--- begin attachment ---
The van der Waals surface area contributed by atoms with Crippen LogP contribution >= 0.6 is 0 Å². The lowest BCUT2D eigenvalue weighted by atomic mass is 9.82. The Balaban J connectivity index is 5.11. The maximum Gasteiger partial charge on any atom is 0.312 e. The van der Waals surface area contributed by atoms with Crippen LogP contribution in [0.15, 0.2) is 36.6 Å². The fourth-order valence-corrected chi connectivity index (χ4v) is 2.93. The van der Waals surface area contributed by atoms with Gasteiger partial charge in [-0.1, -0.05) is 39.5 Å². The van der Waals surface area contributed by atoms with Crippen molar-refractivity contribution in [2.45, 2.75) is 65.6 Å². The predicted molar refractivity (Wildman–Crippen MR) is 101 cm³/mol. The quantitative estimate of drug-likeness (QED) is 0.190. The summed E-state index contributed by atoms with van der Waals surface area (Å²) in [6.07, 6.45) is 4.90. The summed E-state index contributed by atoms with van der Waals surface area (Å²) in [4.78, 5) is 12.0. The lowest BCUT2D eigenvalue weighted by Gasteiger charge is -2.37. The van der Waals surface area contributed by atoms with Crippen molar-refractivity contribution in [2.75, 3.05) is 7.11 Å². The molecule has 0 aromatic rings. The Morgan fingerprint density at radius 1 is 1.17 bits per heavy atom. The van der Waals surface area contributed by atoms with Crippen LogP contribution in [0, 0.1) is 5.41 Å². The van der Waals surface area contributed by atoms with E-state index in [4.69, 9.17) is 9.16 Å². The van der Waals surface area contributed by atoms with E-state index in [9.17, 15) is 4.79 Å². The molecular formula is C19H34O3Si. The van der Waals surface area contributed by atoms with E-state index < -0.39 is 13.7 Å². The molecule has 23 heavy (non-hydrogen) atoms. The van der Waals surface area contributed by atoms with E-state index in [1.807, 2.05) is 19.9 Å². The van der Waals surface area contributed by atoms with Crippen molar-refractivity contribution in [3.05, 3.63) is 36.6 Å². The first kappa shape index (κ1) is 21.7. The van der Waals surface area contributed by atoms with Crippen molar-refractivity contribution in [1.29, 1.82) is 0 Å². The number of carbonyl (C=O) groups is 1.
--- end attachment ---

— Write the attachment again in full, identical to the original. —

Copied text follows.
The van der Waals surface area contributed by atoms with Crippen LogP contribution >= 0.6 is 0 Å². The lowest BCUT2D eigenvalue weighted by atomic mass is 9.82. The Balaban J connectivity index is 5.11. The maximum Gasteiger partial charge on any atom is 0.312 e. The van der Waals surface area contributed by atoms with Crippen LogP contribution in [0.15, 0.2) is 36.6 Å². The fourth-order valence-corrected chi connectivity index (χ4v) is 2.93. The van der Waals surface area contributed by atoms with Gasteiger partial charge in [-0.1, -0.05) is 39.5 Å². The van der Waals surface area contributed by atoms with Crippen molar-refractivity contribution in [2.45, 2.75) is 65.6 Å². The predicted molar refractivity (Wildman–Crippen MR) is 101 cm³/mol. The quantitative estimate of drug-likeness (QED) is 0.190. The summed E-state index contributed by atoms with van der Waals surface area (Å²) in [6.07, 6.45) is 4.90. The summed E-state index contributed by atoms with van der Waals surface area (Å²) in [4.78, 5) is 12.0. The lowest BCUT2D eigenvalue weighted by Gasteiger charge is -2.37. The van der Waals surface area contributed by atoms with Crippen molar-refractivity contribution in [2.75, 3.05) is 7.11 Å². The molecule has 0 aromatic rings. The Morgan fingerprint density at radius 1 is 1.17 bits per heavy atom. The van der Waals surface area contributed by atoms with Crippen LogP contribution in [0, 0.1) is 5.41 Å². The van der Waals surface area contributed by atoms with E-state index in [4.69, 9.17) is 9.16 Å². The van der Waals surface area contributed by atoms with E-state index in [9.17, 15) is 4.79 Å². The molecular formula is C19H34O3Si. The van der Waals surface area contributed by atoms with E-state index < -0.39 is 13.7 Å². The molecule has 23 heavy (non-hydrogen) atoms. The van der Waals surface area contributed by atoms with E-state index in [1.807, 2.05) is 19.9 Å². The van der Waals surface area contributed by atoms with Crippen molar-refractivity contribution in [3.05, 3.63) is 36.6 Å². The first kappa shape index (κ1) is 21.7. The van der Waals surface area contributed by atoms with Crippen molar-refractivity contribution in [1.29, 1.82) is 0 Å². The number of carbonyl (C=O) groups is 1.